3. Nick Lidstrom and Mike Modano Jersey Retirements

Two legends of hockey had their jerseys retired this week. Nick Lidstrom was retired in a game against the Colorado Avalanche, a move I can’t help but think is a troll job given the history between these two teams.

There is part of me that suspects retiring Mike Modano against the Minnesota Wild was a troll job as well, given how bitter Minnesota fans still are about the North Stars leaving. On the other hand, it’s possible that it was done out of a sense of nostalgia and respect for what Modano meant to that team too.

In any event, both of these retirements symbolically end periods  of history for the Red Wings and the Stars. The Stars are already on their way to a new identity under the leadership of Jamie Benn and the goal-scoring of Tyler Seguin, and the Red Wings are…well, I’m not sure, but they’re mostly an AHL team at the moment.

2. Shannon Szabados Practices With the Oilers

With new backup Viktor Fasth on the way to Edmonton and no back-up, the Oilers finally called in two-time gold medalist and Edmonton native Shannon Szabados. And, well, it was awesome.

Shannon Szabados rocking #Oilers and #TeamCanada gear during today's practice!

A post shared by Edmonton Oilers (@edmontonoilers) on

1. Noora Raty and Shannon Szabados Sign Contracts

And then Szabados made news again by signing with the Columbus Cottonmouths, a team in the Southern Professional Hockey League. This was swiftly followed by Finnish goaltender Noora Raty signing with Kiekko-Vantaa in the Mestis Finnish league. Which brings me to something I meant to discuss after Noora Raty said she planned on retiring after the Olympics — or at least, that was how it was reported everywhere. What she actually said:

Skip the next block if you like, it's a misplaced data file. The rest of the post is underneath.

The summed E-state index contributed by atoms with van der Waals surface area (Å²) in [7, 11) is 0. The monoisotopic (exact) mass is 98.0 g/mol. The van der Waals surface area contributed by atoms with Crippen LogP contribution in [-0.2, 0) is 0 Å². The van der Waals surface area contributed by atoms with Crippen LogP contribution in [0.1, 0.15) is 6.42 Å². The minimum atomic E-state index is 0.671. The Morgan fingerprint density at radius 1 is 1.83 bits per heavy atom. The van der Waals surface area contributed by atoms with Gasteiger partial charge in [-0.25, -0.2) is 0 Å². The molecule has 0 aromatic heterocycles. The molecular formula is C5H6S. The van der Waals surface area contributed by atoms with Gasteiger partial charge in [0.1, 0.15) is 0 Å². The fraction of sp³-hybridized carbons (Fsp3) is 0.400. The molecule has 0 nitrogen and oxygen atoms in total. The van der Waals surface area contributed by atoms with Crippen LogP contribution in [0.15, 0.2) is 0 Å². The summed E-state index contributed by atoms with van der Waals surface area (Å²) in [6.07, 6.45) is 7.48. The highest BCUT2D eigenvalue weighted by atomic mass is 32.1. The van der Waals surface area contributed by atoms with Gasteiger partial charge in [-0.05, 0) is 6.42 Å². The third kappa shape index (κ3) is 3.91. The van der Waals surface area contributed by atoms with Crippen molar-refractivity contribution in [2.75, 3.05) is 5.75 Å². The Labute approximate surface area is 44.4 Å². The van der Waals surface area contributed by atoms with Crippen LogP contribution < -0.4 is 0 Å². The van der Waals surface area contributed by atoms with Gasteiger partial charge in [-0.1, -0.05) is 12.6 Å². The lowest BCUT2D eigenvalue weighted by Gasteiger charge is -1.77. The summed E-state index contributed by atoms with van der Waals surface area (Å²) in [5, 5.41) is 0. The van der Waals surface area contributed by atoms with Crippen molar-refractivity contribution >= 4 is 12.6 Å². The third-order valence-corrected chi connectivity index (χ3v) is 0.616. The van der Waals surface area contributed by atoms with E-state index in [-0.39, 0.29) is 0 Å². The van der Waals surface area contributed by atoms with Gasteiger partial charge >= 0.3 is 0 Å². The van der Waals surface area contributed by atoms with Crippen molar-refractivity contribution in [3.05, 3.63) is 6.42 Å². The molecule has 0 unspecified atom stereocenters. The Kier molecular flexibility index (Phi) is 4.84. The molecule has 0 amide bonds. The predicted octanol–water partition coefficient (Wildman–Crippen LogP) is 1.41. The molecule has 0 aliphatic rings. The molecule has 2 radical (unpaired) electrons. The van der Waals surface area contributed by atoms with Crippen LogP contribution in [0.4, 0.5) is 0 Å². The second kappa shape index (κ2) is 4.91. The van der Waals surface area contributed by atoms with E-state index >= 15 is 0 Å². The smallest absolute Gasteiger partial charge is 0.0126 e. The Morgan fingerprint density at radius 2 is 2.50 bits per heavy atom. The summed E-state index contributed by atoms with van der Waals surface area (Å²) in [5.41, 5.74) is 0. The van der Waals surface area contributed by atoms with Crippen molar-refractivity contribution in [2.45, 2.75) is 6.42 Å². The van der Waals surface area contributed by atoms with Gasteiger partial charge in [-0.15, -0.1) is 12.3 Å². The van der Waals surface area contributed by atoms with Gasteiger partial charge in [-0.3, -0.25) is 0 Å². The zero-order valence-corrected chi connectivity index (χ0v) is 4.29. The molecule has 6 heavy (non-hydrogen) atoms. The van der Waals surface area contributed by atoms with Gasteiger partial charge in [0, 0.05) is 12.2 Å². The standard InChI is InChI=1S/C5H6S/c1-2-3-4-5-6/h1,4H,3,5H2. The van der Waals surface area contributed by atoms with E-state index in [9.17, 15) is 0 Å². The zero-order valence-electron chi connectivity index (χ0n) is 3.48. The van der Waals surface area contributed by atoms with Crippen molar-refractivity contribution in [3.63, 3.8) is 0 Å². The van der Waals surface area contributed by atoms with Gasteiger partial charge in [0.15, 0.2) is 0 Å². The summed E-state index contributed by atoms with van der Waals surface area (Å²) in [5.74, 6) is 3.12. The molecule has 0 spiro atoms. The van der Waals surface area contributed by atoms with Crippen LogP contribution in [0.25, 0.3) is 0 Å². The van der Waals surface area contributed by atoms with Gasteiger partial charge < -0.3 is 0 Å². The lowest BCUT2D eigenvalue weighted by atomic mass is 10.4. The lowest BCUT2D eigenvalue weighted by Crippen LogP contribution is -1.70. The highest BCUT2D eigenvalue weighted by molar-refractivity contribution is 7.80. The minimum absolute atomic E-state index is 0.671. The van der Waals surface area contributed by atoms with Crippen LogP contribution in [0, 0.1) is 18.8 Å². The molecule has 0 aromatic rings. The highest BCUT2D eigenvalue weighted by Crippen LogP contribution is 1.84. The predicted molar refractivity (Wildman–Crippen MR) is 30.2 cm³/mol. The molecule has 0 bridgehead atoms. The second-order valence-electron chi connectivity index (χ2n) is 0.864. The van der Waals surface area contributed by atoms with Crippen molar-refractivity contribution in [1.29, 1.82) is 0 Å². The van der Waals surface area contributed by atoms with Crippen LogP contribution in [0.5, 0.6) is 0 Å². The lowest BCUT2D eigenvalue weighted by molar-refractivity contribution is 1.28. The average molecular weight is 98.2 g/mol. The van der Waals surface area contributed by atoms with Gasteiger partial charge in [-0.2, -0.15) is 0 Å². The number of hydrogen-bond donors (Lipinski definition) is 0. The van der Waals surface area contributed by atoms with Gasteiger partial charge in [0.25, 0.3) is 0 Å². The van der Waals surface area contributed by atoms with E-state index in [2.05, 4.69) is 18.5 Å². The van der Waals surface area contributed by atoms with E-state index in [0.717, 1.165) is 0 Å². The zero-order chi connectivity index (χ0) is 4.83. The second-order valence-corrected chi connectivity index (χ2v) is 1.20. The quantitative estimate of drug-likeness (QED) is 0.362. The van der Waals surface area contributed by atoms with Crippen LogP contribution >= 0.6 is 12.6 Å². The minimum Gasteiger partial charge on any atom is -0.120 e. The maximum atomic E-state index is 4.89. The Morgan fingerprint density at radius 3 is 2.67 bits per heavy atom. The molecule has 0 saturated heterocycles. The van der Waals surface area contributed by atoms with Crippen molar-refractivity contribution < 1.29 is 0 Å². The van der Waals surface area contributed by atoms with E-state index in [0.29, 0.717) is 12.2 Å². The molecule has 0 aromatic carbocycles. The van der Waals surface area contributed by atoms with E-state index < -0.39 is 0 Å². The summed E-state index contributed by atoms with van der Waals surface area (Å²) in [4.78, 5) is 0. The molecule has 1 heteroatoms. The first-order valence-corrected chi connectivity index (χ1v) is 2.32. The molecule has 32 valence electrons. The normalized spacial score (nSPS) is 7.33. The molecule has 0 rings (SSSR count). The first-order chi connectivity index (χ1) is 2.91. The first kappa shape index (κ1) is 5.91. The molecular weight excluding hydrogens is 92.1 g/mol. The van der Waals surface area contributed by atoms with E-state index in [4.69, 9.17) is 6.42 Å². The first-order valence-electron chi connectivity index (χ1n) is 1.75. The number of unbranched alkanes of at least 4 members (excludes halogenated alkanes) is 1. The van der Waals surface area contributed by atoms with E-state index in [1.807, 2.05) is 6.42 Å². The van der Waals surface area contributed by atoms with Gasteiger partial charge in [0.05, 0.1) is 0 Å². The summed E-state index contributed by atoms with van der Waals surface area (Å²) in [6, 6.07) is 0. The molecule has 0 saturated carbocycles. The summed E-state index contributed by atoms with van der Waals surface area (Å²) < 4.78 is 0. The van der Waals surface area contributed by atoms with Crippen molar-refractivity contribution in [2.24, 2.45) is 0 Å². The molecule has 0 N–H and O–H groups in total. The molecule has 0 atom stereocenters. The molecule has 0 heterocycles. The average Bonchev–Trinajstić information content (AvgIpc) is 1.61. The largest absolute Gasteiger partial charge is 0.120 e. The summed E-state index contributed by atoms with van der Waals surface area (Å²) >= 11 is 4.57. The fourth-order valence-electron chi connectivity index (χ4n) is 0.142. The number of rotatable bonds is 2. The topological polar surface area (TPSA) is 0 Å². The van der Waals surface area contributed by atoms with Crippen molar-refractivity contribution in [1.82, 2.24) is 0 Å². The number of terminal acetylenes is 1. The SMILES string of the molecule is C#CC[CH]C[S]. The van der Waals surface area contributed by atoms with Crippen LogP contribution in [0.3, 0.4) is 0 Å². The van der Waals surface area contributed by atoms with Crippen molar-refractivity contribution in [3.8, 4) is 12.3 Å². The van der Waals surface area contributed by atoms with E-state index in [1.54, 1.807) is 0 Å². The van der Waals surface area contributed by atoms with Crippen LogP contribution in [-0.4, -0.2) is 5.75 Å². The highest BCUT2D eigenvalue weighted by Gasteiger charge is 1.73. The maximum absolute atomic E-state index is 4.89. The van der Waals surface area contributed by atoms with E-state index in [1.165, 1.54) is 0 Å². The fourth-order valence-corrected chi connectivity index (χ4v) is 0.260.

It greatly bothered me that the constant refrain from people was that Raty was retiring from hockey, and it bothers me now to see people calling her a diva and a girl who cried wolf for signing with a team. But here is what Raty actually said: she was retiring from women’s hockey because she couldn’t make a living there. She would retire from hockey altogether if she was unable to sign with a team in a competitive league.

I personally think this is completely reasonable. I’ve talked before about how the problems with women’s hockey basically boil down to money, and this proves what I’ve been saying. She didn’t want to sign with the women’s league in Russia because she didn’t feel it was adequately supported or competitive enough to be worth her time. And she said she would have to retire from hockey if she didn’t get a contract because she has these things called bills and expenses and a body that needs food. She, like every athlete, just wants to make a living playing the sport she loves. It’s unfortunate that the only real way women can do so is by signing with lower-level men’s teams, but at least they increasingly have that option. Goalies have always been the first to push through, and I imagine we’ll continue to see growth.

Quick Bits: Best Trade Deadline Tweets

And, on a related note: